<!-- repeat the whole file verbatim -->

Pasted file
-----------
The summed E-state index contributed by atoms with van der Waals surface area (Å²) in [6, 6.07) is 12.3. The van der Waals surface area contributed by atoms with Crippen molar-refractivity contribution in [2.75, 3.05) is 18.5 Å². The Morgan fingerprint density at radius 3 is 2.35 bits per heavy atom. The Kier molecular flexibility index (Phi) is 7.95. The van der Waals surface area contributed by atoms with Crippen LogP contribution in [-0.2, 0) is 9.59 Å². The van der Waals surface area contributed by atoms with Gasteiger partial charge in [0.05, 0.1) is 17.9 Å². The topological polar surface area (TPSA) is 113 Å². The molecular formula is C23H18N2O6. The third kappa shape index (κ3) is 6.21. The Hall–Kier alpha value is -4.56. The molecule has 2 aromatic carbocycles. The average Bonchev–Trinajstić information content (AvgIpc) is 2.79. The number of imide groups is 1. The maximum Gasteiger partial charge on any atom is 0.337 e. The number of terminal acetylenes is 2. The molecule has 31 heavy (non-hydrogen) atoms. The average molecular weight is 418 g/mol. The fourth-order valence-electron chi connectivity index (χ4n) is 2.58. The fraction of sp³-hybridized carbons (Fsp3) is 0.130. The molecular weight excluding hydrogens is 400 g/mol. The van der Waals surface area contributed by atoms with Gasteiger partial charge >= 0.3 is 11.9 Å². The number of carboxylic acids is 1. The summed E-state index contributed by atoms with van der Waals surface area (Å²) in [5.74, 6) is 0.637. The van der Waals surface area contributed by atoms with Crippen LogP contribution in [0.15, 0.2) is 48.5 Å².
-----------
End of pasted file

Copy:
The summed E-state index contributed by atoms with van der Waals surface area (Å²) in [6, 6.07) is 12.3. The van der Waals surface area contributed by atoms with Crippen molar-refractivity contribution in [2.75, 3.05) is 18.5 Å². The Morgan fingerprint density at radius 3 is 2.35 bits per heavy atom. The Kier molecular flexibility index (Phi) is 7.95. The van der Waals surface area contributed by atoms with Crippen LogP contribution in [-0.2, 0) is 9.59 Å². The van der Waals surface area contributed by atoms with Gasteiger partial charge in [0.05, 0.1) is 17.9 Å². The topological polar surface area (TPSA) is 113 Å². The molecular formula is C23H18N2O6. The third kappa shape index (κ3) is 6.21. The Hall–Kier alpha value is -4.56. The molecule has 2 aromatic carbocycles. The average Bonchev–Trinajstić information content (AvgIpc) is 2.79. The number of imide groups is 1. The maximum Gasteiger partial charge on any atom is 0.337 e. The number of terminal acetylenes is 2. The molecule has 31 heavy (non-hydrogen) atoms. The average molecular weight is 418 g/mol. The fourth-order valence-electron chi connectivity index (χ4n) is 2.58. The fraction of sp³-hybridized carbons (Fsp3) is 0.130. The molecular weight excluding hydrogens is 400 g/mol. The van der Waals surface area contributed by atoms with Gasteiger partial charge >= 0.3 is 11.9 Å². The number of carboxylic acids is 1. The summed E-state index contributed by atoms with van der Waals surface area (Å²) in [5.74, 6) is 0.637. The van der Waals surface area contributed by atoms with Crippen LogP contribution in [0.15, 0.2) is 48.5 Å².